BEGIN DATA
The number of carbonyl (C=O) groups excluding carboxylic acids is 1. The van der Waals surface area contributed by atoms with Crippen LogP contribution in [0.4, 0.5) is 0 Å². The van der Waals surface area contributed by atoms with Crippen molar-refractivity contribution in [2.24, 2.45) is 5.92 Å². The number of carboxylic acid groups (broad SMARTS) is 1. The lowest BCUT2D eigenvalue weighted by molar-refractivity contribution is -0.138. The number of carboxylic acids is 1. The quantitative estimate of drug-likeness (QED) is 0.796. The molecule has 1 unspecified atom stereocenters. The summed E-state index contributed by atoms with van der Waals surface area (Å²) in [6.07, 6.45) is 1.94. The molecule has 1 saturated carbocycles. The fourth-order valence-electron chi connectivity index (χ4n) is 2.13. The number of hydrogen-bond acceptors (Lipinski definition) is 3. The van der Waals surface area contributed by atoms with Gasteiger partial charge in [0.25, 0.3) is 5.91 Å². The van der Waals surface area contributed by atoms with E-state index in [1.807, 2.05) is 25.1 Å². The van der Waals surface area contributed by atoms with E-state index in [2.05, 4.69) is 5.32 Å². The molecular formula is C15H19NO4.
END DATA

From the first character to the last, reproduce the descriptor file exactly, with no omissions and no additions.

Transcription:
The number of carbonyl (C=O) groups excluding carboxylic acids is 1. The van der Waals surface area contributed by atoms with Crippen LogP contribution in [0.4, 0.5) is 0 Å². The van der Waals surface area contributed by atoms with Crippen molar-refractivity contribution in [2.24, 2.45) is 5.92 Å². The number of carboxylic acid groups (broad SMARTS) is 1. The lowest BCUT2D eigenvalue weighted by molar-refractivity contribution is -0.138. The number of carboxylic acids is 1. The quantitative estimate of drug-likeness (QED) is 0.796. The molecule has 1 unspecified atom stereocenters. The summed E-state index contributed by atoms with van der Waals surface area (Å²) in [6.07, 6.45) is 1.94. The molecule has 1 saturated carbocycles. The fourth-order valence-electron chi connectivity index (χ4n) is 2.13. The number of hydrogen-bond acceptors (Lipinski definition) is 3. The van der Waals surface area contributed by atoms with Gasteiger partial charge in [0.25, 0.3) is 5.91 Å². The van der Waals surface area contributed by atoms with E-state index in [1.807, 2.05) is 25.1 Å². The van der Waals surface area contributed by atoms with E-state index in [2.05, 4.69) is 5.32 Å². The molecular formula is C15H19NO4.